• Less than 31 days (or who leave to take a fitness exam for service) must report back to work at the beginning of the next regularly scheduled work day following their completion of service and the expiration of 8 hours after a time for safe transportation back to the employee's residence.
  • More than 30 but less than 181 days must apply for reemployment no later than 14 days after completion of service.
  • More than 180 days have 90 days after completion of service to apply for restoration.

Employees who fail to meet these time limits are subject to disciplinary action.

Agencies must reemploy as soon as practicable, but no later than 30 days after receiving the application. Agencies have the right to ask for documentation showing the length and character of the employee's service and the timeliness of the application.

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Positions to Which Restored 

Employees who served less than 91 days must be placed in the position for which qualified that they would have attained had their employment not been interrupted. If not qualified for such position after reasonable efforts by the agency to qualify the person, the employee is entitled to be placed in the position he or she left.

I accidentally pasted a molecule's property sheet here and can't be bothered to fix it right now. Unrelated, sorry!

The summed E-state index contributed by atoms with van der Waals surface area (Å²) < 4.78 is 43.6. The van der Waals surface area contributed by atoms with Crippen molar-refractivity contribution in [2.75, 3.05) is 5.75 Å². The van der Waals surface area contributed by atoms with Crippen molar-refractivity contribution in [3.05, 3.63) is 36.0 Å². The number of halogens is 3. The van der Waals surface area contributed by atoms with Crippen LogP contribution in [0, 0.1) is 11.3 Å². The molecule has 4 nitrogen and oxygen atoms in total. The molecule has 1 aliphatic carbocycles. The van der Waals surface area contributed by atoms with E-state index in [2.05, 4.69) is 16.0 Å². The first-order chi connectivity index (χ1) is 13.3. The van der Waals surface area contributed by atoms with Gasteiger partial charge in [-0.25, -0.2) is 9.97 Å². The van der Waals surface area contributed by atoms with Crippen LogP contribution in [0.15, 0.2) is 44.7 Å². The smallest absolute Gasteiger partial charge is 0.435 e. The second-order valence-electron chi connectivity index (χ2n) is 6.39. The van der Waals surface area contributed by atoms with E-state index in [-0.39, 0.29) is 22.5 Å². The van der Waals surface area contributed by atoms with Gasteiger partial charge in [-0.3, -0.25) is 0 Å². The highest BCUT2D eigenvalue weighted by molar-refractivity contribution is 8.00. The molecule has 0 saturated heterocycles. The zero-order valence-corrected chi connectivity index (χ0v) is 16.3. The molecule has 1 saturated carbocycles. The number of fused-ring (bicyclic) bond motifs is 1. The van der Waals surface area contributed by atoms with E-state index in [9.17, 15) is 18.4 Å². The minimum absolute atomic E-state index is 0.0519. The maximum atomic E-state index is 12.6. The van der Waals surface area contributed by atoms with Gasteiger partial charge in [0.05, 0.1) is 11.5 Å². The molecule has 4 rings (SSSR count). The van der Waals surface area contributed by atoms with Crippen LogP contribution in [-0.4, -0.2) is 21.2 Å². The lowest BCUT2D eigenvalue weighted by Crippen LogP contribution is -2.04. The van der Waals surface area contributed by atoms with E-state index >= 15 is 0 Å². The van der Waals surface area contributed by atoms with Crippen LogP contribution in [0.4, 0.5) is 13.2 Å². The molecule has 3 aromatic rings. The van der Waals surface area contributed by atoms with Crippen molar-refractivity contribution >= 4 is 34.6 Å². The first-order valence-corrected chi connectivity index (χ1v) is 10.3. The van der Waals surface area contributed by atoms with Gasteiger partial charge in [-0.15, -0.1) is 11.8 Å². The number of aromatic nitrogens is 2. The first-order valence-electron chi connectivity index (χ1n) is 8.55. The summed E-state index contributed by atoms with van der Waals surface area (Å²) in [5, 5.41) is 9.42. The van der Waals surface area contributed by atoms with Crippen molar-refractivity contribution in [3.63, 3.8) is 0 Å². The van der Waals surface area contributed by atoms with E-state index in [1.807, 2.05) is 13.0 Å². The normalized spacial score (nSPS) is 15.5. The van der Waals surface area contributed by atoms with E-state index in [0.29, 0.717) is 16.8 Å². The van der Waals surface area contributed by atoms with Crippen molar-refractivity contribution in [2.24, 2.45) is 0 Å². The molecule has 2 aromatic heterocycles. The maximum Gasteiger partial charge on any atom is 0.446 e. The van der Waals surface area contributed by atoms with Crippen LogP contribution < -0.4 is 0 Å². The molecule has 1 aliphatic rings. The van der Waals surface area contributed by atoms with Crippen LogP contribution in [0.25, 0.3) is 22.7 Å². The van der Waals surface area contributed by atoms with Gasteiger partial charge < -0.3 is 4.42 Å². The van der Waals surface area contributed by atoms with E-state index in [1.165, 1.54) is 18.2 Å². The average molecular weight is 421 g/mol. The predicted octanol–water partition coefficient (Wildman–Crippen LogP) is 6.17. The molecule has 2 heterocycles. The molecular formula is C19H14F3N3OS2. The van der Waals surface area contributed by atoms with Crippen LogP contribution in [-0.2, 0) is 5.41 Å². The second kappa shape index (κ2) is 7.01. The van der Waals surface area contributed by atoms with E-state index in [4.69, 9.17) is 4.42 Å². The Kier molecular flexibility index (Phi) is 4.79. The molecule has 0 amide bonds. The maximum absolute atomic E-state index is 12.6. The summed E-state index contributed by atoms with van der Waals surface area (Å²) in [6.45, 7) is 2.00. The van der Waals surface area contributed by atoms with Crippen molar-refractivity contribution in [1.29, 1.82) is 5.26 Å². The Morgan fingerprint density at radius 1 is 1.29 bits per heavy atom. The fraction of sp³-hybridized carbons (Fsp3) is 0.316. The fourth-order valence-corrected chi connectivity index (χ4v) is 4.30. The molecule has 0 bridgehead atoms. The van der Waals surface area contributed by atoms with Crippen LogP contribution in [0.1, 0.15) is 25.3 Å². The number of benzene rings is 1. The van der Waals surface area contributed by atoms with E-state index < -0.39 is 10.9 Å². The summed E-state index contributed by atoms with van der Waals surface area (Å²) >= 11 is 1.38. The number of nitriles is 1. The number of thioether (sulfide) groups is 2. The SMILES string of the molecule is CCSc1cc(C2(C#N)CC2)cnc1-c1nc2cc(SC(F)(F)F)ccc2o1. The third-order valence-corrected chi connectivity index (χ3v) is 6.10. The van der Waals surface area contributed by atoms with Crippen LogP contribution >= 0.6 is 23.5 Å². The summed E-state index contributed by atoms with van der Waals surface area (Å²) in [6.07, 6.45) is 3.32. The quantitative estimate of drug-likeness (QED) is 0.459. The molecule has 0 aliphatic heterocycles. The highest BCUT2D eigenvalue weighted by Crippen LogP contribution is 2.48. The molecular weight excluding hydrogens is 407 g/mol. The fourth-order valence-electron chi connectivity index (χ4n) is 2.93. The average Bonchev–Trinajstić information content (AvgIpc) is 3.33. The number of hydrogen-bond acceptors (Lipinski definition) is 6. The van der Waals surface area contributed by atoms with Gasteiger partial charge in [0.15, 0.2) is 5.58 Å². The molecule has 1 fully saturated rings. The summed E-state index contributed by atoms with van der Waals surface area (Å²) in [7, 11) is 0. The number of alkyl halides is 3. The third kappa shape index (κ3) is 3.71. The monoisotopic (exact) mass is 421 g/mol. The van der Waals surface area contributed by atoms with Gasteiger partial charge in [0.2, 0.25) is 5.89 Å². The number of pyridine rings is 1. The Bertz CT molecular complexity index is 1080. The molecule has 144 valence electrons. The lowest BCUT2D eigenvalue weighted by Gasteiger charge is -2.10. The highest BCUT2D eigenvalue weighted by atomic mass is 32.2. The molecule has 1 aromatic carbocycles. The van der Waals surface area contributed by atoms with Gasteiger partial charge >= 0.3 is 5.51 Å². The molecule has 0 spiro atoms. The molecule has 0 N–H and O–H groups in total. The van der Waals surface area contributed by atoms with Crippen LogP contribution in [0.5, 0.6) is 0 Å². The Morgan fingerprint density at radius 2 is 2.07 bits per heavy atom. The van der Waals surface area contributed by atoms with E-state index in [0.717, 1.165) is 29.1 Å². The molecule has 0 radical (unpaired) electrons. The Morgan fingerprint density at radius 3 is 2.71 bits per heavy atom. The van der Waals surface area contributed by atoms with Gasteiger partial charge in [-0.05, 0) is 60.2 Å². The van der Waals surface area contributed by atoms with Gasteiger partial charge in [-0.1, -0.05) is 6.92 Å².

Employees who served more than 90 days have essentially the same rights as described above except that the agency has the option of placing the employee in a position for which qualified of like seniority, status, and pay.

Employees with service-connected disabilities who are not qualified for the above must be reemployed in a position that most closely approximates the position they would have been entitled to, consistent with the circumstances in each case.

Employees who were under time-limited appointments finish the unexpired portion of their appointments upon their return.

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Service Credit 

Upon restoration, employees are generally treated as though they had never left. This means that time spent in the uniformed services counts for seniority, within-grade increases, completion of probation, career tenure, retirement, and leave rate accrual. (Employees do not earn sick or annual leave while off the rolls or in a nonpay status.)